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# Verbale N 1

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Verbale N 1

PROBLEMS CHAPTER 8

Problem 8-1 A weak signal, P=1-nW (or, respectively: 1-pW, 1-?W) is

detected by a coherent homodyne scheme, using a silicon photodiode with =1A/W, I= 0.1 A, terminated on a 1-k load. Find: (i) the minimum ?dark

local oscillator strength that is required; (ii) the signal amplitude that is obtained, as compared to direct detection; (iii) the S/N ratio and its improvement respect to direct detection. Assume =1 and B=1 GHz. ?

Answ: The condition I >> I + I + 2kT/eR yields for the local OLdark

oscillator detected current I: OL

I >> 0.1?A + 1pA +50mV/1k = 50 ?A OL

(note that it is the third term, associated to the load resistance, to dominate). By satisfying the disequality with a multiplicative factor 10 and as we have =1A/W, we get for the required local oscillator power:

P = 500 ?W (and I = 500 ?A). OLOL

For P=1 fW and 1 nW, the local oscillator power remains unchanged. The signal amplitude is:

RP = 1 ?V (resp.: 1 nV, 1mV) (direct detection), RPG = RI (1+2?I /I) (coherent detection) OL..5 = 1?V [1+2?(510)] = 1.4 mV (resp: 44?V, 44 mV).

The S/N ratio is:

2. -9. -19. 93(S/N) = 4I/2eB = 410/3.21010 = 12.5 (resp: 0.0125, 1.25 10)

(coherent detection)

22and (S/N)= I/2eB(0.1?A + 1pA +50mV/1k：？；

-18 -19. 9.-6-4 .-7. = 10/3.2 1010 50 10= 0.6 10(resp: 0.610, 60)

(direct detection)

Note that, with the values assumed in this example, neither the coherent nor the direct detection are in the reach of the 1-pW signal at the given bandwidth.

About the 1-nW signal, coherent detection becomes adequate while direct detection is not yet.

Problem 8-2 A phase-modulated signal, of the type:

E exp i[?t+?+2ks(t)] 0

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is detected by a homodyne coherent scheme. Write the expression of the output signal and guess the likely regime of detection.

Answ: The homodyne detection scheme gives:

I = I + 2?II cos[?-?+2ks(t)] 00Slo

Apart from a dc term I and a constant phase?-?, the coherent detection 0 lo

of a phase-modulated signal supplies as a result the cosine function of the driving term s(t) of the phase-modulation.

This result describes what exactly happens in a conventional interfero-meter: a laser beam is splitted in a beam divider, one portion of it goes to a distant target and comes back with a phase 2ks (optical pathlength by k=2?，)). Upon recombination with the fixed-phase, reference beam, a truly homodyne detection scheme is clearly recognized.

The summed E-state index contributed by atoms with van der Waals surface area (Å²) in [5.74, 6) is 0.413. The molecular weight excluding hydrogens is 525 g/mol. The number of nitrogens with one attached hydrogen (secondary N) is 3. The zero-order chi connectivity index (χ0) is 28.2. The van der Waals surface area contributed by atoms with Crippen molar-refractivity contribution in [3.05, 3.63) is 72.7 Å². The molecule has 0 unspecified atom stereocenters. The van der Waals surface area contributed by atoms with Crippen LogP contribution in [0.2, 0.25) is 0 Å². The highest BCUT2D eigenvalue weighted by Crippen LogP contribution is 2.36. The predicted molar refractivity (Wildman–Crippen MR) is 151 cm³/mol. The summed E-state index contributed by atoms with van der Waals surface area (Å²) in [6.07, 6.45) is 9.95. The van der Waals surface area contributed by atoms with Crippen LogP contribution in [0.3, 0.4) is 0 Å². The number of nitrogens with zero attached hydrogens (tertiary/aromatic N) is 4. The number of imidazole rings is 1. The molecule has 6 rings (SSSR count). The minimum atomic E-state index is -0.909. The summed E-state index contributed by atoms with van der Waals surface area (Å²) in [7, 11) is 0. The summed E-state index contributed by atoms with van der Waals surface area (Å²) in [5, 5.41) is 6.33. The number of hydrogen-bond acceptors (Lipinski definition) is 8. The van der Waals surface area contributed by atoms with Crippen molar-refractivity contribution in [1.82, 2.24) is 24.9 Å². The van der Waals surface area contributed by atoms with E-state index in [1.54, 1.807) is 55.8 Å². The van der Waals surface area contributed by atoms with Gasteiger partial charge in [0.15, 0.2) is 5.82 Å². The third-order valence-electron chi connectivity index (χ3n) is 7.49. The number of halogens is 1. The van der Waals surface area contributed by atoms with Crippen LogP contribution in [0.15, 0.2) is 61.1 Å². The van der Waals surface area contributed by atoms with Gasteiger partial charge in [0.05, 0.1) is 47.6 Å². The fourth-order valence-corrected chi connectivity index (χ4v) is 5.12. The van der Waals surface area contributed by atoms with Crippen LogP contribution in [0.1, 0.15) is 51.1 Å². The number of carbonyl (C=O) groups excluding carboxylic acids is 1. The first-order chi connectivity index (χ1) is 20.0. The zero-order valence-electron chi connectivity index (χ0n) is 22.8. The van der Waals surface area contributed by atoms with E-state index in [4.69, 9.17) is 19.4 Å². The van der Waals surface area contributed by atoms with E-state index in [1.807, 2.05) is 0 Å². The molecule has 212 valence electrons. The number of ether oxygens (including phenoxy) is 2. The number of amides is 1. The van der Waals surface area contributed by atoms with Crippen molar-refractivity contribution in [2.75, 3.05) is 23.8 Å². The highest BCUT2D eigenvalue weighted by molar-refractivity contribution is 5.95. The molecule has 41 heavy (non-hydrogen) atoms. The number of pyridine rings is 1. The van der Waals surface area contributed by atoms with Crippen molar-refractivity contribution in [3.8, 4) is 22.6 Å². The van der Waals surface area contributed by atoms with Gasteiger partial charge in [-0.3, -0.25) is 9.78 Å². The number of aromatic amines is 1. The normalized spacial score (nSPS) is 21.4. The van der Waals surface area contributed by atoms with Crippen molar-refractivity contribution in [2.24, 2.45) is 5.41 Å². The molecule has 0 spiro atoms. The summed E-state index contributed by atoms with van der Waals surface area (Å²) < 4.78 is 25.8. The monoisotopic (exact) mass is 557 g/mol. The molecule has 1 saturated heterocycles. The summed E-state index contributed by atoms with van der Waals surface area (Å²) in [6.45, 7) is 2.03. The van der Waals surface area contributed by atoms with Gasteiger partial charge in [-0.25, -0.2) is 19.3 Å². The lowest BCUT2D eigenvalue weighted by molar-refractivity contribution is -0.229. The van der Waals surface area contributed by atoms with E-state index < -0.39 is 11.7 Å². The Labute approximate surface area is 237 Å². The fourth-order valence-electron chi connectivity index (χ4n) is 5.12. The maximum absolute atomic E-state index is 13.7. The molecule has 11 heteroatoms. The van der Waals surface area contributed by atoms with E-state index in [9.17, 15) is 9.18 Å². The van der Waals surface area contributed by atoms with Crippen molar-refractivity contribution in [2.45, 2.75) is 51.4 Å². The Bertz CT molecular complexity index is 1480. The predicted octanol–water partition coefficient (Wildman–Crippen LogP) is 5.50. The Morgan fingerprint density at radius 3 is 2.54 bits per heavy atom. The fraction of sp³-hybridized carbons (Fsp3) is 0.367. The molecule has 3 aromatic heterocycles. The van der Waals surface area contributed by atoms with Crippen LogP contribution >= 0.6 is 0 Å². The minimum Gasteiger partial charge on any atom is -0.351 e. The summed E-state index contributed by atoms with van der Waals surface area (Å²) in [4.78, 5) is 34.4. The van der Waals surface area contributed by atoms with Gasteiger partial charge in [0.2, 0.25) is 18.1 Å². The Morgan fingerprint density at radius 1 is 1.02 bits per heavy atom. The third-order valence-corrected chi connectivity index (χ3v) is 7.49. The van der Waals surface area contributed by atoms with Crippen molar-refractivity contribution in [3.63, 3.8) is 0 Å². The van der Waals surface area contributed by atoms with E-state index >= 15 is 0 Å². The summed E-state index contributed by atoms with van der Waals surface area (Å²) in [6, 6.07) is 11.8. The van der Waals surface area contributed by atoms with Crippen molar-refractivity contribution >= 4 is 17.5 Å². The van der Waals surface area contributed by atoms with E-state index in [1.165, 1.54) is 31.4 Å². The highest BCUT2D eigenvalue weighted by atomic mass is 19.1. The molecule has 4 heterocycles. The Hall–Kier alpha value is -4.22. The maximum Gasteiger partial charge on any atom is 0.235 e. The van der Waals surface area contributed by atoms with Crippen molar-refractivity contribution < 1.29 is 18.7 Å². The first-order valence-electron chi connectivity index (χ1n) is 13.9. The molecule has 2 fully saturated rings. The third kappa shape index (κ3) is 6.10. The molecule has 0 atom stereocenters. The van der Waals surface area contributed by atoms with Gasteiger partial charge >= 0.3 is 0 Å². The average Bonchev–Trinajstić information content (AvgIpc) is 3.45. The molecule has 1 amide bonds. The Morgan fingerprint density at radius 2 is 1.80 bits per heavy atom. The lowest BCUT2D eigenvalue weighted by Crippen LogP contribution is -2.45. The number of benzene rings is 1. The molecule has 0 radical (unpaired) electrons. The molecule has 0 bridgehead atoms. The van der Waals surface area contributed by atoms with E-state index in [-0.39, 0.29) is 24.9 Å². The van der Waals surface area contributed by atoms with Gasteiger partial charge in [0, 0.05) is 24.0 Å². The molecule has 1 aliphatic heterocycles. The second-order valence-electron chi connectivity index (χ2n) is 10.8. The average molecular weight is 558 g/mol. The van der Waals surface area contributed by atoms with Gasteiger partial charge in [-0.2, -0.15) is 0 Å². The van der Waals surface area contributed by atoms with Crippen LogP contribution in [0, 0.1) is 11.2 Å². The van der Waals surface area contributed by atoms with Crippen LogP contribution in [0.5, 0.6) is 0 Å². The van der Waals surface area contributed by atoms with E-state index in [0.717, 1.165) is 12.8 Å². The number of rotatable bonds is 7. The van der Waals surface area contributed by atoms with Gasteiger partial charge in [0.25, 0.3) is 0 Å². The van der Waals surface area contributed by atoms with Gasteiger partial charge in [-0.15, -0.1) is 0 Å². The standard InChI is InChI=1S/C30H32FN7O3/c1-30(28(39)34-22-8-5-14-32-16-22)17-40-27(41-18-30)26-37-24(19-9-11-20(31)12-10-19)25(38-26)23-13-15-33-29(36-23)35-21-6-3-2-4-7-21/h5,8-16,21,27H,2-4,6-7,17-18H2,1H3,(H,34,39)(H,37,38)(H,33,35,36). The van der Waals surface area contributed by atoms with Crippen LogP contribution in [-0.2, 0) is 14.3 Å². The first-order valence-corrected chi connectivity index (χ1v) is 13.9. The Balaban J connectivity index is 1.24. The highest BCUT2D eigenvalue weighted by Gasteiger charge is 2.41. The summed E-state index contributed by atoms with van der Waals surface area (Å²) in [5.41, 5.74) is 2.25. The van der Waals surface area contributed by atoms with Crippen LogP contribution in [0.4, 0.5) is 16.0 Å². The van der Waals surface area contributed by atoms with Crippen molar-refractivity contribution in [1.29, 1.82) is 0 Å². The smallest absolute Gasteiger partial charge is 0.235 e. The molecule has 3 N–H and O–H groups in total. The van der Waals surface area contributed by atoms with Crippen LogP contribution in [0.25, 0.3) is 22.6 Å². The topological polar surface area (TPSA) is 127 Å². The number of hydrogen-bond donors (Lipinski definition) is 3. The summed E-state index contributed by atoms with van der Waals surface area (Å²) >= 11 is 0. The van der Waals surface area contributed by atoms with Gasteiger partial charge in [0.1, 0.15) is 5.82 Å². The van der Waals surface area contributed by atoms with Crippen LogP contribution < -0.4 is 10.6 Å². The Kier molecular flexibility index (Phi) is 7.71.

As a consequence, interferometers are most likely to work in the quantum-limit regime of detection (unless the reference beam power is kept unusually weak).

Problem 8-3 How large is the signal associated with a N=10-photon-per-bit

-9rate, the one giving a BER=10? Consider bit rates R= 1Mbit/s, 1Gbit/s.

Assume )=1.24 ?m, and a spectral sensitivity = 0.8 A/W. What is the

quantum noise and the S/N ratio of this signal ?

Answ: The photodetected signal is:

-19. .6 .I = e N R；！；1.6 101010= 1.6 pA @ 1Mbit/s,

and = 1.6 nA @ 1Gbit/s; the corresponding powers, being h=1eV @ )=1.24 ?m are:

P = h，； N R；！；，；，；：；= 2pW and 2 nW, respectively.

Quantum noise is (note that it is B=R/2 from Nyquist theorem):

1/21/2-19.-12 .61/2 ..i = [2eI B]= [2eI R/2]= [1.6101.61010]n = 0.51 pA @

1Mbit/s,

and = 5.1 nW @ 1Gbit/s.

From these numbers, the signal to noise is found back as:

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2 22(S/N)=(I /i)= (1.6/0.51) = 10 (in both cases). n

Problem 8-4 Given the data of Probl.8-1, what is the theoretical minimum

that would be tolerable to still have an advantage in using coherent ?

versus direct detection?

Answ: By comparing the S/N ratio of the two cases, we get the break-point coherence factor ? as:

-4 -2 ?；！；(S/N)/(S/N)= ?(0.6 10/12.5) = 0.22 10(P=1-nW) dircoh .-7-2 and ?0.610/0.0125 = 0.22 10 (P= 1 pW)

3-2 ?60 /1.25 10 = 0.22 10(P=1 ?W)

of course, these are always the same value because the noise is the same in all cases.

Problem 8-5 A coherent detection uses a non-ideal local oscillator, that has: a circular polarization instead of the linear one of the signal, a mode size (Gaussian) twice as wide as that of the signal, and a phase rms deviation = 0.5 rad. (

Calculate the total coherence factor and the S/N penalty. ?

Answ: We have:

?= [1,0];;? [1/?2, 1/?2] = 1/?2= 0.707; pol

?= ? gauss (r,w) gauss (r,2w) 2?rdr = 1/?5= 0.48sp 00

2?= 1 - /2 = 0.75 ( (

and collecting the terms

?= ??；?= 0.707 0.48 0.75 = 0.24 ( sppol

S/N penalty is ?= 0.24 = 6.2 dB

Problem 8-6 Evaluate the number of photons per bit to achieve a

-9 BER=10in a SOPSK (state-of-polarization-shift-keying) transmission with homodyne detection, where the ‘1’ is transmitted with a given state of

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polarization (e.g., a linear one) polarization (for example, same as that of the local oscillator) and the ‘0’ with the polarization state orthogonal to that of the ‘1’.

Answ: The ‘1’ signal is N=2?NN , the ‘0’ signal is zero, so that the 0S

optimum threshold is S=N/2. Noise on both levels is ?N (see also N0

p.258).

Thus we have:

BER = erfc S/ = erfc ?N NS

and we obtain N =36 photons per bit. S

Problem 8-7 Again consider a SOPSK coherent detection, and assume using a balanced detector with an input Glan-beamsplitter dividing the incoming polarization. What is the number of photons per bit to achieve a